Just finished re-watching Django on blu-ray (you know, before going to see Django Unchained) and I’m sort of wondering if I ever did watch the film on blu-ray in it’s entirety. Because while I did love Django on my previous viewings, this time I was even more blown away! Maybe I was just in a particularly receptive mood. What a hellish marvel, this is. I will freely admit that yes, the part starting with the Mexico interludes doesn’t get better with repeated viewings, but the first 45-50 minutes are sheer perfection and what follows is definitively not bad and from when Django and Maria reach the bridge, well it’s just as good as those first 50 mins. I think it will be higher on my next SW top 20.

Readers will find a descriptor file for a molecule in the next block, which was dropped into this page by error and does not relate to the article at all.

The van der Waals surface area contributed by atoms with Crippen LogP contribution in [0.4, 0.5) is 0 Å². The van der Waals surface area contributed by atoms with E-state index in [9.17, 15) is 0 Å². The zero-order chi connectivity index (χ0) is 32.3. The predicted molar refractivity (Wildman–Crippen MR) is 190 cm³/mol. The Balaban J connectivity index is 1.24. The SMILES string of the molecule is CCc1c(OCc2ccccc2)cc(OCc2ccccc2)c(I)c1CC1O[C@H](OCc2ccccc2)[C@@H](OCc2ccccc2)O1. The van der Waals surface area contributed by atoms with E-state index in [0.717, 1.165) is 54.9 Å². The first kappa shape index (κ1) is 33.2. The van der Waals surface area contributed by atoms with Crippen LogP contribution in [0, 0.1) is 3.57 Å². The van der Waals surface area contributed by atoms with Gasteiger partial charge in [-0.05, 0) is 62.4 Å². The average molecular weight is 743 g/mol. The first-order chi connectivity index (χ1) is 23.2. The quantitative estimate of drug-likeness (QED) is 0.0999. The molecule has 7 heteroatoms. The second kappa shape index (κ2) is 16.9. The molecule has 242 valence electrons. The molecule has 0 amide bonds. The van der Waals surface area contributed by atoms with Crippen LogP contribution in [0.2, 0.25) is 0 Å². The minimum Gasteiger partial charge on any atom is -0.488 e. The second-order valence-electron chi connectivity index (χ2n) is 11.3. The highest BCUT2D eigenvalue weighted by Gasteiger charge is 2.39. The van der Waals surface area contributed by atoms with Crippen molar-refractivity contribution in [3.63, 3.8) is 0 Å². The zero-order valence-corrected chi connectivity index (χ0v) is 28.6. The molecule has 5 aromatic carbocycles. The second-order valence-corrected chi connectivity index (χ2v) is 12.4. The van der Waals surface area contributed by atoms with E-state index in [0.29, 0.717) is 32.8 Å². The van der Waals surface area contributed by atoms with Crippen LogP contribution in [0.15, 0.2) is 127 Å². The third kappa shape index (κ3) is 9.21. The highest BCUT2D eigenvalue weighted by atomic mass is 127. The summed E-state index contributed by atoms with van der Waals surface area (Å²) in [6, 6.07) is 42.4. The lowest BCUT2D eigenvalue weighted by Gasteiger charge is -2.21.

On the subject of Django : I seem to recall reading that some people thought that the cross on which Django stands his ground at the end is actually the tombstone of his wife (Mercedes Zaro). That sounds like a great idea actually (and the Mexican name would explain why Jackson would have killed her), but is it really true? The dates read 1873-1889, thanks to this we know the film takes place in 1889 or after, but that would mean his wife died at age 16. Now let’s be super generous and say Django participated in the Civil War at 12 (but then again Django looks young, so he certainly didn’t start too old) and only in the last year (1865), that would make Django 36 in 1889. An age difference of 20 years, would that make sense at the time? Unless the birth date is 1833 (there seems to be a 3 under the 7), which would have made her 56. I’m so reading too much into this, lol.